Tripoli (Caasimada Online) – In a move that has jolted the diplomatic corridors of the Libyan government, Prime Minister Abdulhamid Dbeibah announced on Sunday that Foreign Minister Najla al-Mangoush has been “temporarily suspended” pending an “administrative investigation.”
The probe will be overseen by a commission chaired by the justice minister, as revealed in an official decision on the Prime Minister’s Facebook page.
The suspension comes after the Israeli foreign ministry disclosed that the two nations’ foreign ministers held a conversation during a meeting in Rome hosted by Italian Foreign Minister Antonio Tajani.
The Libyan response: A disputed account
“The event in Rome was not a formal meeting. It was a chance, unofficial encounter during discussions with my Italian counterpart.
There was no prior discussion, agreement, or consultation with any party representing Israel,” clarified a statement from Libya’s foreign ministry.
The Libyan authority insisted that Mangoush had “refused to meet with any party” from Israel and had conveyed “clearly and unambiguously Libya’s position regarding the Palestinian cause.”
Even though Libya denied holding official talks, the revelation led to spontaneous protests in several cities. Young people took to the streets, blocking roads and waving the Palestinian flag in defiance.
Moreover, Libya’s Presidential Council—comprising three members representing the nation’s provinces—sent a letter seeking “clarifications” from the government.
“This event does not reflect Libya’s foreign policy, nor is it compliant with our national laws that criminalize normalization with the ‘Zionist entity,'” the council asserted.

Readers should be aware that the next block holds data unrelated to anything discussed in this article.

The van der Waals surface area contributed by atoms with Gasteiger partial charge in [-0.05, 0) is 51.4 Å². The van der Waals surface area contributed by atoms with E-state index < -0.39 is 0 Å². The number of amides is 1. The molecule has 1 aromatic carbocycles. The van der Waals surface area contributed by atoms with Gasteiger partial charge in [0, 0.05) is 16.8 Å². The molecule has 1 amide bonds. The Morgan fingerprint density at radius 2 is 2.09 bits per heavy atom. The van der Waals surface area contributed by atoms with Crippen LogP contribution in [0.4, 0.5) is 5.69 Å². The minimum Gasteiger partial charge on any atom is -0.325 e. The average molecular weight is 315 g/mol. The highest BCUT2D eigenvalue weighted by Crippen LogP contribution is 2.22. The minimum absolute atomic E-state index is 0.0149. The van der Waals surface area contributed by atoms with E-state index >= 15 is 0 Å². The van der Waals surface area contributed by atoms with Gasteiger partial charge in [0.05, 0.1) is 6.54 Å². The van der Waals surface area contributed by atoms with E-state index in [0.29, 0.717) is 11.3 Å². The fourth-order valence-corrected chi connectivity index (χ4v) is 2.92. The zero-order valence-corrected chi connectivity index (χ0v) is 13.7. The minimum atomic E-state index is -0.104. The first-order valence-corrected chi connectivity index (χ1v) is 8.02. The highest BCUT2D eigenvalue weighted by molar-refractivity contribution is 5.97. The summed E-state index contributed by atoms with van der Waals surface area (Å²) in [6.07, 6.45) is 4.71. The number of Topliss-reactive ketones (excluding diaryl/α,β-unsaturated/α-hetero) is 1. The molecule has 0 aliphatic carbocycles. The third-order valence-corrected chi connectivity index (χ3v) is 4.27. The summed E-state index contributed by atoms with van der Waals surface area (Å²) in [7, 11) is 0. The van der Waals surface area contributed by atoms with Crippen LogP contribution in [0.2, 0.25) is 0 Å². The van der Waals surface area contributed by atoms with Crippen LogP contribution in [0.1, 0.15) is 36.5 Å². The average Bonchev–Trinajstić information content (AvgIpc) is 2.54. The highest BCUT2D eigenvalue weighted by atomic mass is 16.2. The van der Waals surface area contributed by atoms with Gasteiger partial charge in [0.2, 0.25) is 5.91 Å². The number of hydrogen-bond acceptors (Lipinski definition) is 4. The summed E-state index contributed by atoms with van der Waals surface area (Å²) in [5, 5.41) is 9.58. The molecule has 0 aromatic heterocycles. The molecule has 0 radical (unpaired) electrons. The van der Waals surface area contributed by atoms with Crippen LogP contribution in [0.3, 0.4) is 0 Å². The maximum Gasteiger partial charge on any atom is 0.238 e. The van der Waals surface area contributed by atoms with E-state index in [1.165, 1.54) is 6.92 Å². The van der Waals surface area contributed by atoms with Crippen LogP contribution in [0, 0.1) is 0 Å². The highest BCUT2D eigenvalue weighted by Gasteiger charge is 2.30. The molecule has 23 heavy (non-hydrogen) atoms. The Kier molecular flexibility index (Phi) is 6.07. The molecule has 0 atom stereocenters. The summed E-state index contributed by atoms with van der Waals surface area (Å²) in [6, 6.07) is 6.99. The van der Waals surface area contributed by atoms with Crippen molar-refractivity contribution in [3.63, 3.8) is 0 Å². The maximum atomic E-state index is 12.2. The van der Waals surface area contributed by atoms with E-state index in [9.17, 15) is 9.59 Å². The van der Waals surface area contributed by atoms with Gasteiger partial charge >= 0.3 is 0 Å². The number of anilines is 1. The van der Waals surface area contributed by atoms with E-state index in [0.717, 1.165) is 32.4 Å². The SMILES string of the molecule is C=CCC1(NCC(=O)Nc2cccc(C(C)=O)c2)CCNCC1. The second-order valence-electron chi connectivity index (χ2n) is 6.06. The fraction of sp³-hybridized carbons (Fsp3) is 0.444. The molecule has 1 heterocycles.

The Israeli perspective: Ambitions and protests
In contrast, Israel painted a different picture of the dialogue. “I discussed with the foreign minister the enormous potential benefits for both countries from establishing relations,” said Israeli Foreign Minister Eli Cohen.
He further mentioned that the conversation addressed “the importance of preserving the heritage of Libyan Jews, which includes renovating synagogues and Jewish cemeteries in the country.”
The meeting marked the first such diplomatic engagement between the nations, and Cohen hailed Libya’s “size and strategic location” as a “huge opportunity for the State of Israel.”
This comes amid Israel’s recent diplomatic strides in the Arab world, facilitated through the U.S.-backed Abraham Accords.
Nevertheless, Prime Minister Benjamin Netanyahu’s government has faced scathing criticism for policies in the West Bank and the expansion of Jewish settlements, causing diplomatic tensions with various Arab states.
For a country with a history of expelling its Jewish citizens under former leader Moamer Kadhafi and enduring political divisions—between a western government based in Tripoli and an eastern one led by military strongman Khalifa Haftar—the incident has fanned existing flames.
As for now, the diplomatic ripples of this disputed meeting continue to be felt both in Libya’s streets and its corridors of power, leaving the international community awaiting the outcome of Libya’s internal investigation.